Film & Fashion – Wonderstruck

Sandy Powell is no stranger to awards for her costume work. She has received three Oscars for The Young Victoria (2009), The Aviator (2004), and, Shakespeare in Love (1999), as well as nominations for: Carol, Hugo, Cinderella, The Tempest, Mrs. Henderson Presents, Gangs of New York, Velvet Goldmine, Wings of a Dove, and Orlando.┬áSo I wasn’t surprised to find out why the costuming for Wonderstruck was so good when I learned Sandy Powell had done the costuming.

The story takes place in New York in 1927 and 1977. All the 1927 scenes are filmed in black and white, and most take place in crowded streets where everyone is dressed similarly and walks at a fast clip. There are some scenes that take place in a theatre where actors are performing a dress rehearsal. The actors wear 18th century style costumes but with a 1920s sensibility of shiny lame and satin fabrics and too much make-up. The look is completely different in texture to the dull monotone scenes of everyday streetwear.

The 1977 scenes are the exact opposite of 1927. Vibrant, saturated colours with individual looks juxtapose the two New Yorks brilliantly. What is so incredibly difficult to figure out is if all the 1977 scenes are recreated or if original clips of film were spliced in – that’s how good the 1977 costuming is. As Sandy Powell would have been about 17 at the time, I suspect she is partially inspired by her memories of 1977 for capturing the feeling of the era. I am about her age, and it looks exactly how I remembered it!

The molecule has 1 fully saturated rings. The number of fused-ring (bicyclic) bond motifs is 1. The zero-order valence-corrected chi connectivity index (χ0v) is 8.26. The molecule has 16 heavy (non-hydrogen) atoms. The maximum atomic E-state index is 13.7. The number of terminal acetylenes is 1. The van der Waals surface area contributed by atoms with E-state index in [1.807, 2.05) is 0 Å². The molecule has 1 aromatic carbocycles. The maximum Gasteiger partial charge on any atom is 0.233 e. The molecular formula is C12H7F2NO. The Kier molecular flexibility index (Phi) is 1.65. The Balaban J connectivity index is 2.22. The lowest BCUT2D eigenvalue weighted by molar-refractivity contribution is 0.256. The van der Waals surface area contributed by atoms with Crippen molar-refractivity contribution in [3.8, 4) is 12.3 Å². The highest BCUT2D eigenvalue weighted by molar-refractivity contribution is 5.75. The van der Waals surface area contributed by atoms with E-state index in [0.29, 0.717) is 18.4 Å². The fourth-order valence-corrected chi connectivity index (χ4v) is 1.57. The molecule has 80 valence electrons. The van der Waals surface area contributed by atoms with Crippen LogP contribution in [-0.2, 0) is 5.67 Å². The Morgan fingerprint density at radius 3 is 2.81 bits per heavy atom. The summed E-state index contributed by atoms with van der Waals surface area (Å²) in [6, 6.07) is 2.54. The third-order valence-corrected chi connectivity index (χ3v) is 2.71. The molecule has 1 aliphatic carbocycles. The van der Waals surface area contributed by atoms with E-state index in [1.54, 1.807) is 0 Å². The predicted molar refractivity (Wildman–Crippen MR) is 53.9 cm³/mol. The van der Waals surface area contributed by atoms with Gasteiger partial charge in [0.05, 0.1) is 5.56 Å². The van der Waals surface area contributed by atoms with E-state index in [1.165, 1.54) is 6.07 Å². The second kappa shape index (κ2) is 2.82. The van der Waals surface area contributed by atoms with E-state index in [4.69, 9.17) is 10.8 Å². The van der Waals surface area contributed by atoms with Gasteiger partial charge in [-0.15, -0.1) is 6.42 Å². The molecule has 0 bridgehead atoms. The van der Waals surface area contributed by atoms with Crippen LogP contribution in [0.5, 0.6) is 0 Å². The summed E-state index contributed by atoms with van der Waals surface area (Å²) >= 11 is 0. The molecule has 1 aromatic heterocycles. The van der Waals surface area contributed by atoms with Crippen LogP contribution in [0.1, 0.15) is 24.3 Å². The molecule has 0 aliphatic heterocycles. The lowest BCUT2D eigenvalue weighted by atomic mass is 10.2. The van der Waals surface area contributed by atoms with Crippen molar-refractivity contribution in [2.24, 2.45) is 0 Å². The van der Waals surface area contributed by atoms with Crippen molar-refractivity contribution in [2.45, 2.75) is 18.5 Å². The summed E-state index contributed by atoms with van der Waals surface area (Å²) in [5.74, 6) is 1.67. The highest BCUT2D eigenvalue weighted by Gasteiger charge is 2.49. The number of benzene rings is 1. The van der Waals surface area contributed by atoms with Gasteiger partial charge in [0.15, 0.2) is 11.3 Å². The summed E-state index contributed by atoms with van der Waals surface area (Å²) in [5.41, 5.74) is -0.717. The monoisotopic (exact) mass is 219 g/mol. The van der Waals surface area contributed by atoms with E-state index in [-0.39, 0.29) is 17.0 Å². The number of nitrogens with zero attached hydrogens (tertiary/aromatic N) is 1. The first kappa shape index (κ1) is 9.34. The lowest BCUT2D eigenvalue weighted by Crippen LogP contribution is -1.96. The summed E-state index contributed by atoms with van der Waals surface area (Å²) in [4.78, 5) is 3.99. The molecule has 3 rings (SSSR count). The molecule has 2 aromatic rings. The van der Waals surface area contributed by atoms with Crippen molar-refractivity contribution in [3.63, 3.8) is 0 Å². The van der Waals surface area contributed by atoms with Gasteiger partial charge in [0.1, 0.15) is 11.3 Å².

It’s also a good story!

About Jonathan

Jonathan Walford is a fashion historian and co-founder of the Fashion History Museum in Cambridge, Ontario. The FHM maintains a collection of nearly 12,000 artifacts dating from the mid 17th century to the present. Jonathan has authored various books and museum catalogues, including The Seductive Shoe, Shoes A-Z, Forties Fashion, 1950s American Fashion, and Sixties Fashion.

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2 Responses to Film & Fashion – Wonderstruck

  1. Nancy Nichols says:

    Wow! I’ll look out for this. I’ve loved her work too. (I think I dated that guy in the red jeans and polyester figured shirt…. Nah, my friend was blonder…)
    Terrific post! I can usually spot the historic clips because city people in the 20s-70s were generally thinner. But it wouldn’t surprise me to find out that a costumer with a great eye was able to fool me!

    • Jonathan says:

      Apparently size can be a problem with extras for crowd scenes these days, if the wardrobe relies upon vintage. Also, for scenes with less clothing, tattoos can knock out a lot of extras.

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